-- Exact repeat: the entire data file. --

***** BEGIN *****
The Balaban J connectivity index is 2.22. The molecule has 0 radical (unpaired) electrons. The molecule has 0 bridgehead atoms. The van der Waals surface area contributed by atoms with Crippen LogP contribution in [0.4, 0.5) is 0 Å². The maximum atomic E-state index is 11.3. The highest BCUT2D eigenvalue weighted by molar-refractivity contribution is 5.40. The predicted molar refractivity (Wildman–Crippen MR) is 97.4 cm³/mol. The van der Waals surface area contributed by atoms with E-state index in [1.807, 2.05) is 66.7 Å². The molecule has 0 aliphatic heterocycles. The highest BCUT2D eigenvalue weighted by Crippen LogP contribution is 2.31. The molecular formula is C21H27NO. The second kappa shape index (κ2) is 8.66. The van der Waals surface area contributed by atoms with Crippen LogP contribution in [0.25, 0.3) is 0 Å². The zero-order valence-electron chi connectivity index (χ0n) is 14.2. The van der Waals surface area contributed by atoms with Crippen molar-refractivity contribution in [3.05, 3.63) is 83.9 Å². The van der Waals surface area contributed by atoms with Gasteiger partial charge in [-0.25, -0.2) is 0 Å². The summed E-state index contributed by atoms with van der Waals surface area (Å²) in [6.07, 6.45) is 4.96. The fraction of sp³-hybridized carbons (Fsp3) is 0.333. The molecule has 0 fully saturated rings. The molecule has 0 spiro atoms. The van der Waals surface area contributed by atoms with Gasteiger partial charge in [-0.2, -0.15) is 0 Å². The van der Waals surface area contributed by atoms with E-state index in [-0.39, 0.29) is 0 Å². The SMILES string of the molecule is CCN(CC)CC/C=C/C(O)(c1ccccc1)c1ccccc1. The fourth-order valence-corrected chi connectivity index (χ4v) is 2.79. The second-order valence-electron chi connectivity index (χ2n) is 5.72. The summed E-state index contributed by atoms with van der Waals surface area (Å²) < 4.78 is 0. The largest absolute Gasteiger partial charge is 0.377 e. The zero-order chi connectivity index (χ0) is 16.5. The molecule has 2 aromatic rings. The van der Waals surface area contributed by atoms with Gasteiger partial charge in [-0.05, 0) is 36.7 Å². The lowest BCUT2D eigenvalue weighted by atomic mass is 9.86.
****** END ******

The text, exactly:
The Balaban J connectivity index is 2.22. The molecule has 0 radical (unpaired) electrons. The molecule has 0 bridgehead atoms. The van der Waals surface area contributed by atoms with Crippen LogP contribution in [0.4, 0.5) is 0 Å². The maximum atomic E-state index is 11.3. The highest BCUT2D eigenvalue weighted by molar-refractivity contribution is 5.40. The predicted molar refractivity (Wildman–Crippen MR) is 97.4 cm³/mol. The van der Waals surface area contributed by atoms with E-state index in [1.807, 2.05) is 66.7 Å². The molecule has 0 aliphatic heterocycles. The highest BCUT2D eigenvalue weighted by Crippen LogP contribution is 2.31. The molecular formula is C21H27NO. The second kappa shape index (κ2) is 8.66. The van der Waals surface area contributed by atoms with Crippen LogP contribution in [0.25, 0.3) is 0 Å². The zero-order valence-electron chi connectivity index (χ0n) is 14.2. The van der Waals surface area contributed by atoms with Crippen molar-refractivity contribution in [3.05, 3.63) is 83.9 Å². The van der Waals surface area contributed by atoms with Gasteiger partial charge in [-0.25, -0.2) is 0 Å². The summed E-state index contributed by atoms with van der Waals surface area (Å²) in [6.07, 6.45) is 4.96. The fraction of sp³-hybridized carbons (Fsp3) is 0.333. The molecule has 0 fully saturated rings. The molecule has 0 spiro atoms. The van der Waals surface area contributed by atoms with Gasteiger partial charge in [-0.2, -0.15) is 0 Å². The van der Waals surface area contributed by atoms with E-state index in [-0.39, 0.29) is 0 Å². The SMILES string of the molecule is CCN(CC)CC/C=C/C(O)(c1ccccc1)c1ccccc1. The fourth-order valence-corrected chi connectivity index (χ4v) is 2.79. The second-order valence-electron chi connectivity index (χ2n) is 5.72. The summed E-state index contributed by atoms with van der Waals surface area (Å²) < 4.78 is 0. The largest absolute Gasteiger partial charge is 0.377 e. The zero-order chi connectivity index (χ0) is 16.5. The molecule has 2 aromatic rings. The van der Waals surface area contributed by atoms with Gasteiger partial charge in [-0.05, 0) is 36.7 Å². The lowest BCUT2D eigenvalue weighted by atomic mass is 9.86.